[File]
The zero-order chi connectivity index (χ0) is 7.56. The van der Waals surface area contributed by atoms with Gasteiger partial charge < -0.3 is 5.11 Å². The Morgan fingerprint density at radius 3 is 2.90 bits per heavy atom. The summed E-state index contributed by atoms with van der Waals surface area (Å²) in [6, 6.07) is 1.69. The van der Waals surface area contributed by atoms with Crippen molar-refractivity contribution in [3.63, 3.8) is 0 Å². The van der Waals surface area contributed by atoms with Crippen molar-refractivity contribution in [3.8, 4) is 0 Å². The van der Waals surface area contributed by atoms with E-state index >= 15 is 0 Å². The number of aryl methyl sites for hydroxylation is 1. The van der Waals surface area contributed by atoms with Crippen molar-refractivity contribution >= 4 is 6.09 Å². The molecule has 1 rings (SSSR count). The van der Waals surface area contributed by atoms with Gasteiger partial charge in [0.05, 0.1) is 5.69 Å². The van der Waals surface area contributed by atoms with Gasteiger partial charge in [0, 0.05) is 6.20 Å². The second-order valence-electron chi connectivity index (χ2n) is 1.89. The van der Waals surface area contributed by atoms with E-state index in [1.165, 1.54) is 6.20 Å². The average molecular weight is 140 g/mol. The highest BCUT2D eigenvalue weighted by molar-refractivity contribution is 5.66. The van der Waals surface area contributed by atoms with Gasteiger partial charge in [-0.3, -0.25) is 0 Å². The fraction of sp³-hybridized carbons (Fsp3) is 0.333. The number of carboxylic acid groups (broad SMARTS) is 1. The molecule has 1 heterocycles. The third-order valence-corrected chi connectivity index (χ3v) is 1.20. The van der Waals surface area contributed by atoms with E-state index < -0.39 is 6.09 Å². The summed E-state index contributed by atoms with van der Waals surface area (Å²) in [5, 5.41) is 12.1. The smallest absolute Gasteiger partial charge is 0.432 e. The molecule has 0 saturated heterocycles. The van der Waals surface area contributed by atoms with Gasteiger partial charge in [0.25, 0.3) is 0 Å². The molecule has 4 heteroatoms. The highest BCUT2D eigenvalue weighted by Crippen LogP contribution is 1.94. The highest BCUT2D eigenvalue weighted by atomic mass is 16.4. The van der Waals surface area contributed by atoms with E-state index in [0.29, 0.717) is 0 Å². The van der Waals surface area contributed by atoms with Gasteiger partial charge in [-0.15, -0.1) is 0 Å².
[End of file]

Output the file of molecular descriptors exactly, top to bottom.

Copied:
The zero-order chi connectivity index (χ0) is 7.56. The van der Waals surface area contributed by atoms with Gasteiger partial charge < -0.3 is 5.11 Å². The Morgan fingerprint density at radius 3 is 2.90 bits per heavy atom. The summed E-state index contributed by atoms with van der Waals surface area (Å²) in [6, 6.07) is 1.69. The van der Waals surface area contributed by atoms with Crippen molar-refractivity contribution in [3.63, 3.8) is 0 Å². The van der Waals surface area contributed by atoms with Crippen molar-refractivity contribution in [3.8, 4) is 0 Å². The van der Waals surface area contributed by atoms with E-state index >= 15 is 0 Å². The number of aryl methyl sites for hydroxylation is 1. The van der Waals surface area contributed by atoms with Crippen molar-refractivity contribution >= 4 is 6.09 Å². The molecule has 1 rings (SSSR count). The van der Waals surface area contributed by atoms with Gasteiger partial charge in [0.05, 0.1) is 5.69 Å². The van der Waals surface area contributed by atoms with Gasteiger partial charge in [0, 0.05) is 6.20 Å². The second-order valence-electron chi connectivity index (χ2n) is 1.89. The van der Waals surface area contributed by atoms with E-state index in [1.165, 1.54) is 6.20 Å². The average molecular weight is 140 g/mol. The highest BCUT2D eigenvalue weighted by molar-refractivity contribution is 5.66. The van der Waals surface area contributed by atoms with Gasteiger partial charge in [-0.3, -0.25) is 0 Å². The fraction of sp³-hybridized carbons (Fsp3) is 0.333. The number of carboxylic acid groups (broad SMARTS) is 1. The molecule has 1 heterocycles. The third-order valence-corrected chi connectivity index (χ3v) is 1.20. The van der Waals surface area contributed by atoms with E-state index < -0.39 is 6.09 Å². The summed E-state index contributed by atoms with van der Waals surface area (Å²) in [5, 5.41) is 12.1. The smallest absolute Gasteiger partial charge is 0.432 e. The molecule has 0 saturated heterocycles. The van der Waals surface area contributed by atoms with Gasteiger partial charge in [0.25, 0.3) is 0 Å². The molecule has 4 heteroatoms. The highest BCUT2D eigenvalue weighted by Crippen LogP contribution is 1.94. The highest BCUT2D eigenvalue weighted by atomic mass is 16.4. The van der Waals surface area contributed by atoms with E-state index in [0.29, 0.717) is 0 Å². The van der Waals surface area contributed by atoms with Gasteiger partial charge in [-0.15, -0.1) is 0 Å².